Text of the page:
Sharon Van Overmeiren
De Gulle Waard
Public sculpture
Het Steen Antwerp medieval fortress



Contemporary interpretation of the Semini statue adorns the courtyard of Het Steen

The Semini statue, embedded above the main gate of Het Steen, is believed to be one of the oldest statues in Antwerp. For centuries, the pagan symbol of fertility and prosperity has played an active role in the tales of the city’s folklore. The city of Antwerp has commissioned artist Sharon Van Overmeiren (born 1985, Antwerp) to create a contemporary interpretation of the statue and her sculpture De Gulle Waard (The Generous Innkeeper) now adorns the courtyard of the renovated Steen where it will soon welcome tourists and visitors.

The small stone bas-relief of a human-like figure, appointed ‘Semini’ by the Antwerp community was badly damaged in the sixteenth century, obscuring its origin and signification into an ambiguity that has attracted a variety of interpretations and myths based on its legacy.

‘De Gulle Waard’/’The Generous Innkeeper’

The narratives surrounding the historical emblem was a grateful starting point for Van Overmeiren, who perceived the anecdotes and nuances around the sculpture as layers of sediment, that are exposed before disappearing again with the tides of a river. The artist, who herself grew up near Het Steen, has combined the colours and textures of the city in wrought iron, bronze and clay, cumulating a unique sculpture that interweaves historical and visual references. Developing her own visual language, Van Overmeiren embraces the untamed energy that Semini evokes as a pre-Christian, erotically charged idol, and channels it into a thoughtful and contemplative, contemporary work of art.

Titled 'De Gulle Waard' (The Generous Innkeeper) the sculpture offers a gentle nod to other folklore figures associated with city. The new innkeeper is generous: he welcomes visitors with a big smile and open arms. Resembling a cage with wavy bars, the wrought iron pedestal on which the statue stands references both the flows of a nearby river and bars of a jail cell, referencing the historical notoriety of Het Steen as a prison.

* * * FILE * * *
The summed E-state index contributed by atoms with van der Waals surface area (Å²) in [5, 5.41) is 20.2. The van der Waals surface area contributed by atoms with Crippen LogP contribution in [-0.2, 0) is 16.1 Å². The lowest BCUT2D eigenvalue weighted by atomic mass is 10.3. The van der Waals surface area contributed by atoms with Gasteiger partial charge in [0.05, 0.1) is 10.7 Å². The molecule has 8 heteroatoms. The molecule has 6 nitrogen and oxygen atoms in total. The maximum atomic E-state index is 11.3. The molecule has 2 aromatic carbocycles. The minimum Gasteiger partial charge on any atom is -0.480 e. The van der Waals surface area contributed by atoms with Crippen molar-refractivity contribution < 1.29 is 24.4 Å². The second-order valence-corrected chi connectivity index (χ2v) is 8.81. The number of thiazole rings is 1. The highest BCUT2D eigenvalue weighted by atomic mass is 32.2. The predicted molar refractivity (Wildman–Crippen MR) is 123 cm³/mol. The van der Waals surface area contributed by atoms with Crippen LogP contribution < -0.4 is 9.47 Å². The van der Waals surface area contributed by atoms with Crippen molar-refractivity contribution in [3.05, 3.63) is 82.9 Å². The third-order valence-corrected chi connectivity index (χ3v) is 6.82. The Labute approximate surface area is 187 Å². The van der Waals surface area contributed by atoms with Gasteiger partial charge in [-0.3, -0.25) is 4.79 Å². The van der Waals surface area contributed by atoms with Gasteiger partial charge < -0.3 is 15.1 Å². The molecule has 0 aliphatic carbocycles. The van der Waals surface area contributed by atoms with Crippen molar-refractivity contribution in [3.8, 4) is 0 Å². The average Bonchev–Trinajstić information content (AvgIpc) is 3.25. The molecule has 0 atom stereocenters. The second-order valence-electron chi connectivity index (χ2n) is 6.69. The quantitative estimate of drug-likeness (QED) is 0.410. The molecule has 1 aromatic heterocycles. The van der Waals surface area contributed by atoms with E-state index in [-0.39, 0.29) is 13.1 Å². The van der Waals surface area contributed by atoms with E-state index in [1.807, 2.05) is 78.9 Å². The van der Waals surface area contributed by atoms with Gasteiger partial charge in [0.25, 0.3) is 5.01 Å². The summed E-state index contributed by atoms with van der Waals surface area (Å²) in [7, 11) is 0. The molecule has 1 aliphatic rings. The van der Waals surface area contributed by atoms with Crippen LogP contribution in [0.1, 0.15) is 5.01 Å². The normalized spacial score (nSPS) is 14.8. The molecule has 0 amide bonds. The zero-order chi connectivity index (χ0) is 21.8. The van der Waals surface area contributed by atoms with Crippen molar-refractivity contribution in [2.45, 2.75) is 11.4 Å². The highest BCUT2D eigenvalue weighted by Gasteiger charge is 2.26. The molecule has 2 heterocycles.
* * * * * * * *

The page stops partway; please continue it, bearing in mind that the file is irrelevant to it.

A safe depository for treasures and wealth, Van Overmeiren has shed light on the historical fact of the building by depicting elements such as jewels, chains, keys, locks and a crown in the bronze base of the statue to reinforce its bastion of power and prosperity. Expanding on a historical interpretation of the original sculpture, in which the figure's legs were regarded as snakes, Van Overmeiren has chosen to protect this excess of wealth symbolically by adding depictions of seemingly threatening reptiles and grinning dragons.

The upper portion of the sculpture, which was made by hand in clay, recreates the shape of the original statue, which stands with legs and arms spread, in a swinging upward motion concluding in two open arms as a kind of welcoming of the visitors. This ceramic totem interweaves organic motifs of ears, wheat, archaic symbols of fertility and prosperity with symbols of love and passion.